Prosecutors allege the ex-governor tried to leverage his Senate appointment power as a bargaining chip to find his next job.
At times, there's a kid-in-a-candy-store flavor to the wish lists that Rod Blagojevich rattles off in the wiretaps played at his corruption trial. A very frustrated kid in a store with shelves that leave things mostly out of his reach.
Blagojevich wants to be ambassador to India, or maybe Indonesia. Or how about the United Nations?
The list goes on: a cabinet post such as health and human services secretary or commerce secretary, university professor, political action committee director, advocacy group head, leader of a nonprofit. Maybe, he said, he would just appoint himself to the vacancy in the U.S. Senate that he's now accused of essentially trying to sell to the highest bidder.
Or, to put it another way, Blagojevich desperately wanted to be anything but Illinois governor, the job he twice campaigned furiously to win.
"Whatever cabinet position would be not stupid?" Blagojevich asked on one call.
Dreaming big is hardly a crime.
But prosecutors contend Blagojevich is guilty of far more than having outlandish thoughts. They allege he tried to leverage his Senate appointment power as a bargaining chip to transform something on his wish list into reality, constantly asking "What about me?" instead of thinking of what was best for Illinois.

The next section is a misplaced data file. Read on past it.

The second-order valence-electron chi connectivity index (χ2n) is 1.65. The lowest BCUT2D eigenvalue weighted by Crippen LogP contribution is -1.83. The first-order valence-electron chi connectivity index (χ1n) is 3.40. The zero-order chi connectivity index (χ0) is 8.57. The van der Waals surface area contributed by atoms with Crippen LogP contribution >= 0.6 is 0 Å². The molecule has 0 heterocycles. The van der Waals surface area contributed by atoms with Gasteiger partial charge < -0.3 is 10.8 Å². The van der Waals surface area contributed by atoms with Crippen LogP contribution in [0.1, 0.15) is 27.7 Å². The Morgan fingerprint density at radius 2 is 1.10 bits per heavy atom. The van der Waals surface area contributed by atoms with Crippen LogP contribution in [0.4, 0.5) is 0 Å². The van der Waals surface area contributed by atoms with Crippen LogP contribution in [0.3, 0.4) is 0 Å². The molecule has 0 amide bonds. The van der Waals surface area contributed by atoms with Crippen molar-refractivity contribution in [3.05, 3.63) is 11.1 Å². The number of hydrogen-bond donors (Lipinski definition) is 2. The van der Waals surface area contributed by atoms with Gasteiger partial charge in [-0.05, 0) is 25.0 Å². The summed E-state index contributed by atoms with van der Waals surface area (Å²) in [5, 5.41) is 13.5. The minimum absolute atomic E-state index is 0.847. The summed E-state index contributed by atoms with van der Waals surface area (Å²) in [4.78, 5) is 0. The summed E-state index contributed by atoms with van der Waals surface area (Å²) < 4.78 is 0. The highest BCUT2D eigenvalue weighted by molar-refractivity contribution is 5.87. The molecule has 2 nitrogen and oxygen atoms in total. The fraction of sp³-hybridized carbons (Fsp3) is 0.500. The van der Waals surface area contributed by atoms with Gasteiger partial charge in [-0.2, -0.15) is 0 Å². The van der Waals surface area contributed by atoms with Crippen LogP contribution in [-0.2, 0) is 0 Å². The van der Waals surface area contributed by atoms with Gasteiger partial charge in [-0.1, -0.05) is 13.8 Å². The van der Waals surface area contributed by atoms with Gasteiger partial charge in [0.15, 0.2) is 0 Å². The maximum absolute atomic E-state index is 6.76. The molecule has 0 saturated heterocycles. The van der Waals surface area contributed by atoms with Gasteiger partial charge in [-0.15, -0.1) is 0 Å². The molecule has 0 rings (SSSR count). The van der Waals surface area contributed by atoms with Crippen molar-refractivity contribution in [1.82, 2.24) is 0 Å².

The defense, on the other hand, argues there's nothing criminal going on. It was all just theoretical talk, and what Blagojevich really wanted to do was appoint Illinois Attorney General Lisa Madigan in a political deal with her father, House Speaker Michael Madigan, that would have broken a political stalemate in Springfield.
Eventually it will be up to the jury to decide. And the panel had plenty of material to listen to last week, hearing a long series of secretly recorded conversations in which Blagojevich discussed jobs he could get in exchange for appointing someone Barack Obama wanted to Obama's U.S. Senate seat once he was elected president in 2008.
The jury heard calls between Blagojevich and a number of his advisers, including his chief of staff, John Harris, as well as his wife, Patti.
"There's opportunity here," Blagojevich said on one recording. "I'm gonna offer in good faith to make a good, a decision for the U.S. senator but it, it, it is not coming for free."
On one call with Harris, the two tossed around more than a dozen specific jobs in a discussion about how Blagojevich could try to make money and still be politically viable enough to possibly launch a campaign for higher office.
Blagojevich sounded unsure whether he had the credentials for some of the jobs.
"On the other hand, Bill Daley was commerce secretary. What the (expletive) were his credentials?" Blagojevich said. "Ron Brown was commerce secretary. The commerce secretary is much bigger than ambassador to India. Right?"
On one call to his wife, she could be heard checking on a union organization called Change to Win that Blagojevich thought he could head. His wife saw on the Internet that it looked like an all-volunteer group.
"It doesn't matter," the governor said. "You're … just wasting (expletive) time."
Blagojevich continued explaining that the post would be invented for him, so he'd be paid.
"All of this gets (expletive) created, you understand," he said. "It doesn't mean a (expletive) thing who gets paid or doesn't get paid over there. 'cause none of it is … we're makin' it up."
Patti Blagojevich wasn't happy when her husband got mad and threatened to hang up on her.
"Well, what? I mean, ah, what do you want me to say?" she said on the call. "I tried to be helpful and you jumped down my (expletive) throat."Copyright © 2014, The Baltimore Sun